USS Miami nuke sub forced into retirement after worker-set fire
KITTERY, Maine — The Navy said farewell on Friday to the USS Miami, the nuclear-powered submarine whose service was cut short when a shipyard employee trying to get out of work set it on fire, causing $700 million in damage.
The somber deactivation ceremony at Portsmouth Naval Shipyard marked the beginning of an inglorious end: The submarine will be towed to the West Coast to be cut up for scrap metal.
Rear Adm. Ken Perry, commander of the submarine Group Two in Groton, Conn., where the sub was based, acknowledged the disappointment over its premature retirement but told the crowd they were there to celebrate Miami and its crew members for nearly 24 years of service.
“This is a tribute,” he said. “This is a celebration of the ship's performance and the superb contributions to the nation's defense and this is how we're going to treat it. So I expect to see some smiles out there.”
Perry praised the ship's performance over more than a dozen deployments that included clandestine undersea warfare missions and back-to-back deployments in which it fired cruise missiles in Iraq and in Serbia, earning the nickname “Big Gun.”
After the fire, the Navy originally intended to return the ship to the fleet next year after extensive repairs. But it decided to scrap the submarine when estimated repair costs grew substantially above a $450 million estimate.
Instead, shipyard workers will remove nuclear fuel and ship it to a federal repository in Idaho. They will make enough repairs so the submarine can be towed to Puget Sound Naval Shipyard in Washington state, where it will be cut up for scrap. The estimated cost of the sub's inactivation is $54 million.
The Los Angeles-class submarine was damaged at the hands of a shipyard worker who set a fire in May 2012.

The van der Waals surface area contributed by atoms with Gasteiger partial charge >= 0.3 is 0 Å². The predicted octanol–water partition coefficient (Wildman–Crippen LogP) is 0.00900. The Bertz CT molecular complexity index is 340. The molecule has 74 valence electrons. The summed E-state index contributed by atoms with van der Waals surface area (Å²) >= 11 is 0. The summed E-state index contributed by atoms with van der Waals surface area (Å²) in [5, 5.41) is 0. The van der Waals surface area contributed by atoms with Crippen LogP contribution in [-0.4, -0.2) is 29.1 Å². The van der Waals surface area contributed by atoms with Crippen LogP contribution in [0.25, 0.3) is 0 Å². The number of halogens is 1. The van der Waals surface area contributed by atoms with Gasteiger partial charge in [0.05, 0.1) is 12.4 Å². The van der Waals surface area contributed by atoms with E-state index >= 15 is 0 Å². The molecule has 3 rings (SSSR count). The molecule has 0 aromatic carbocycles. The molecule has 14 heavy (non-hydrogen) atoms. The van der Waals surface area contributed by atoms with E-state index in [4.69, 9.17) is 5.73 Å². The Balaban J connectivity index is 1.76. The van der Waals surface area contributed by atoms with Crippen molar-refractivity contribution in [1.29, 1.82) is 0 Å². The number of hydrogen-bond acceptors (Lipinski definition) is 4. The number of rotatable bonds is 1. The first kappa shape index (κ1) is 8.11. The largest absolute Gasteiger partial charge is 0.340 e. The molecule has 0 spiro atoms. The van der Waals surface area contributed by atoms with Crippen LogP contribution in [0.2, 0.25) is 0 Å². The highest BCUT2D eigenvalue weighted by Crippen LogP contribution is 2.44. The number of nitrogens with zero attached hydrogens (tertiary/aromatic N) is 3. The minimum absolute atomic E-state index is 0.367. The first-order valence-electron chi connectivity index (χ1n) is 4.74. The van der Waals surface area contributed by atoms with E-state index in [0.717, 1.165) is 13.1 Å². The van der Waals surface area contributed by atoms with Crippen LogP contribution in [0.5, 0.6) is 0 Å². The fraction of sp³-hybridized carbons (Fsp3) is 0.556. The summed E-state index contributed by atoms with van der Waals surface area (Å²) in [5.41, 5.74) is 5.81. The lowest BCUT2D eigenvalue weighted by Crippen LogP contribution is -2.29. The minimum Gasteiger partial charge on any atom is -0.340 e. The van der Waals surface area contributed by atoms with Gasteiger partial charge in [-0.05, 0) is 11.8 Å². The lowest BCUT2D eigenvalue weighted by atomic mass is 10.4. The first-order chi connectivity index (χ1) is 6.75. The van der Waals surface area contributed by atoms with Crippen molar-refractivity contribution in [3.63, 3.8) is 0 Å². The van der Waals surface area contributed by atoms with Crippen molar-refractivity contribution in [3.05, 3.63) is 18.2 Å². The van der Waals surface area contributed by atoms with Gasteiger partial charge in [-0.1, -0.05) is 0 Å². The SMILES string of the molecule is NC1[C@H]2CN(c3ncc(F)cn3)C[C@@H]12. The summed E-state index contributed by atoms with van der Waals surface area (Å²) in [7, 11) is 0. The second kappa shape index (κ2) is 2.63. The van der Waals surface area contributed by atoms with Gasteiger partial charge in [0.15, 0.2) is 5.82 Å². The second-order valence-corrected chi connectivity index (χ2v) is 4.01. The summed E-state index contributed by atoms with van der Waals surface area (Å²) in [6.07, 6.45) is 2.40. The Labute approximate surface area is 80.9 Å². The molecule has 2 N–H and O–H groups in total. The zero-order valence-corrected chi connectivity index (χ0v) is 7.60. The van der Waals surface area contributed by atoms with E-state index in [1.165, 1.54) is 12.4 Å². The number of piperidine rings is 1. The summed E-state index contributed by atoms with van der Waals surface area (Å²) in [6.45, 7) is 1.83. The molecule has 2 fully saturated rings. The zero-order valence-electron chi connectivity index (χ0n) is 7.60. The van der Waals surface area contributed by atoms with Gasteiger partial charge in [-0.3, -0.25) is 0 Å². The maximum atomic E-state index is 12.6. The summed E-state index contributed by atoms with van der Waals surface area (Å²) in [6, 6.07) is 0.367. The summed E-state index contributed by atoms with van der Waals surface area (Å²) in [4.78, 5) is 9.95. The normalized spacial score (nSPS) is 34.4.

Seeking an excuse to leave work early, Casey James Fury set fire to a box of rags on a bunk, and the blaze quickly spread. Fury pleaded guilty and is serving a 17-year sentence in federal prison.
Show commenting policy
TribLive commenting policy
You are solely responsible for your comments and by using TribLive.com you agree to our Terms of Service.
We moderate comments. Our goal is to provide substantive commentary for a general readership. By screening submissions, we provide a space where readers can share intelligent and informed commentary that enhances the quality of our news and information.
While most comments will be posted if they are on-topic and not abusive, moderating decisions are subjective. We will make them as carefully and consistently as we can. Because of the volume of reader comments, we cannot review individual moderation decisions with readers.
We value thoughtful comments representing a range of views that make their point quickly and politely. We make an effort to protect discussions from repeated comments either by the same reader or different readers.
We follow the same standards for taste as the daily newspaper. A few things we won't tolerate: personal attacks, obscenity, vulgarity, profanity (including expletives and letters followed by dashes), commercial promotion, impersonations, incoherence, proselytizing and SHOUTING. Don't include URLs to Web sites.
We do not edit comments. They are either approved or deleted. We reserve the right to edit a comment that is quoted or excerpted in an article. In this case, we may fix spelling and punctuation.
We welcome strong opinions and criticism of our work, but we don't want comments to become bogged down with discussions of our policies and we will moderate accordingly.
We appreciate it when readers and people quoted in articles or blog posts point out errors of fact or emphasis and will investigate all assertions. But these suggestions should be sent via e-mail. To avoid distracting other readers, we won't publish comments that suggest a correction. Instead, corrections will be made in a blog post or in an article.
- Ohio got DEA approval to import lethal-injection drugs
- Santorum charter flight tab broke $400K
- Lion cubs jump hurdles in Gaza Strip in journey to Jordan sanctuary
- Solar-powered plane crosses Pacific Ocean
- Suspect in San Francisco pier shooting was deported 5 times, federal authorities say
- Missouri spells out eating disorder coverage for insurers
- Record-breaking solar-powered plane lands in Hawaii after flight from Japan
- Instances of hacking may be up, but indictments against Chinese military impactful, experts say
- Hiring freeze, budget cuts put West Virginia on better footing
- Northwest wildfire season begins early
- Diebold, heirs of Prohibition agent Ness squabble over stock find